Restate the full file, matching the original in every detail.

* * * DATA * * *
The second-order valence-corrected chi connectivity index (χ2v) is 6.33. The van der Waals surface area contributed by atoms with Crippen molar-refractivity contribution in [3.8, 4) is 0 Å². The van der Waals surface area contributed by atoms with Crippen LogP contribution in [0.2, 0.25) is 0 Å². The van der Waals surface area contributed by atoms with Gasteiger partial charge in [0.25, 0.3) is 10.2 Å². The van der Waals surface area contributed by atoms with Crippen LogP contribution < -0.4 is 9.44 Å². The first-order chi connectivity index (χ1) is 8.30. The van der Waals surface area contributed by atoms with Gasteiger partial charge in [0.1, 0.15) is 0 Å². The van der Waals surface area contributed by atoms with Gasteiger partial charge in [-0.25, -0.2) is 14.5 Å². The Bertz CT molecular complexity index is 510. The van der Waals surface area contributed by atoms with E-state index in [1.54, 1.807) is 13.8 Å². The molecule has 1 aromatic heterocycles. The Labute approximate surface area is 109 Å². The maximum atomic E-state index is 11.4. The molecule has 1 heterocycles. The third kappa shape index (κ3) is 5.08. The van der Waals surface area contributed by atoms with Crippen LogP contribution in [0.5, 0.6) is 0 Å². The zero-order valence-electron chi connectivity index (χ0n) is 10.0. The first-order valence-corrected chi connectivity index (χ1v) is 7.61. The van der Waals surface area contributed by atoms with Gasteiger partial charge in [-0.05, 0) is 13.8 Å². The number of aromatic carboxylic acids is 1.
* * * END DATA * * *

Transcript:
The second-order valence-corrected chi connectivity index (χ2v) is 6.33. The van der Waals surface area contributed by atoms with Crippen molar-refractivity contribution in [3.8, 4) is 0 Å². The van der Waals surface area contributed by atoms with Crippen LogP contribution in [0.2, 0.25) is 0 Å². The van der Waals surface area contributed by atoms with Gasteiger partial charge in [0.25, 0.3) is 10.2 Å². The van der Waals surface area contributed by atoms with Crippen LogP contribution < -0.4 is 9.44 Å². The first-order chi connectivity index (χ1) is 8.30. The van der Waals surface area contributed by atoms with Gasteiger partial charge in [0.1, 0.15) is 0 Å². The van der Waals surface area contributed by atoms with Gasteiger partial charge in [-0.25, -0.2) is 14.5 Å². The Bertz CT molecular complexity index is 510. The van der Waals surface area contributed by atoms with E-state index in [1.54, 1.807) is 13.8 Å². The molecule has 1 aromatic heterocycles. The Labute approximate surface area is 109 Å². The maximum atomic E-state index is 11.4. The molecule has 1 heterocycles. The third kappa shape index (κ3) is 5.08. The van der Waals surface area contributed by atoms with Crippen LogP contribution in [0.5, 0.6) is 0 Å². The zero-order valence-electron chi connectivity index (χ0n) is 10.0. The first-order valence-corrected chi connectivity index (χ1v) is 7.61. The van der Waals surface area contributed by atoms with Gasteiger partial charge in [-0.05, 0) is 13.8 Å². The number of aromatic carboxylic acids is 1.